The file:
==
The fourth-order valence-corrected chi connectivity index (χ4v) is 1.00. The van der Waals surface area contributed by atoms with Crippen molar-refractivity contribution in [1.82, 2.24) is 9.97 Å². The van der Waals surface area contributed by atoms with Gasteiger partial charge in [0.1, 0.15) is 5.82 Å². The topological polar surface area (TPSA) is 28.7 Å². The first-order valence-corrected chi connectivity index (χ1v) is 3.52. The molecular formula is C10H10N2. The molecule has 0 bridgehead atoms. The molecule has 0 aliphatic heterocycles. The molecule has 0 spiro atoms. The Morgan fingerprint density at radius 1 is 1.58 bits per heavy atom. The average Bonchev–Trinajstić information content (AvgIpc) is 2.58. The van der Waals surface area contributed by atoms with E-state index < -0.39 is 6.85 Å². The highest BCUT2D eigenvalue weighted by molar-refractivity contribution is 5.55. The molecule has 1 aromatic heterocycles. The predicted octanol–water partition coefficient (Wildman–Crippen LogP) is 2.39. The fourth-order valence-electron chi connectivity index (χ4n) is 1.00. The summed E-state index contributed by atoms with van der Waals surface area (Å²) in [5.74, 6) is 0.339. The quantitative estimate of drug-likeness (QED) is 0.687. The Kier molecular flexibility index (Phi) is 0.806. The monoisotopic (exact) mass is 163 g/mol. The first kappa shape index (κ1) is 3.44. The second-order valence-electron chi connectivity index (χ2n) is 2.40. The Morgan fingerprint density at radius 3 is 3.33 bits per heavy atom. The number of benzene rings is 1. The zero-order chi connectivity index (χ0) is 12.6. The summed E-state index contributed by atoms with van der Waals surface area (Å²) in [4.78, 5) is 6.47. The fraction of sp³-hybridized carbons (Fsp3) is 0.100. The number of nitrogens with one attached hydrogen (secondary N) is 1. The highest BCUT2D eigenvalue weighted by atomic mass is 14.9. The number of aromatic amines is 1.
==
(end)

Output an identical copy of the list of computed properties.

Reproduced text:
The fourth-order valence-corrected chi connectivity index (χ4v) is 1.00. The van der Waals surface area contributed by atoms with Crippen molar-refractivity contribution in [1.82, 2.24) is 9.97 Å². The van der Waals surface area contributed by atoms with Gasteiger partial charge in [0.1, 0.15) is 5.82 Å². The topological polar surface area (TPSA) is 28.7 Å². The first-order valence-corrected chi connectivity index (χ1v) is 3.52. The molecular formula is C10H10N2. The molecule has 0 bridgehead atoms. The molecule has 0 aliphatic heterocycles. The molecule has 0 spiro atoms. The Morgan fingerprint density at radius 1 is 1.58 bits per heavy atom. The average Bonchev–Trinajstić information content (AvgIpc) is 2.58. The van der Waals surface area contributed by atoms with E-state index < -0.39 is 6.85 Å². The highest BCUT2D eigenvalue weighted by molar-refractivity contribution is 5.55. The molecule has 1 aromatic heterocycles. The predicted octanol–water partition coefficient (Wildman–Crippen LogP) is 2.39. The fourth-order valence-electron chi connectivity index (χ4n) is 1.00. The summed E-state index contributed by atoms with van der Waals surface area (Å²) in [5.74, 6) is 0.339. The quantitative estimate of drug-likeness (QED) is 0.687. The Kier molecular flexibility index (Phi) is 0.806. The monoisotopic (exact) mass is 163 g/mol. The first kappa shape index (κ1) is 3.44. The second-order valence-electron chi connectivity index (χ2n) is 2.40. The Morgan fingerprint density at radius 3 is 3.33 bits per heavy atom. The number of benzene rings is 1. The zero-order chi connectivity index (χ0) is 12.6. The summed E-state index contributed by atoms with van der Waals surface area (Å²) in [4.78, 5) is 6.47. The fraction of sp³-hybridized carbons (Fsp3) is 0.100. The number of nitrogens with one attached hydrogen (secondary N) is 1. The highest BCUT2D eigenvalue weighted by atomic mass is 14.9. The number of aromatic amines is 1.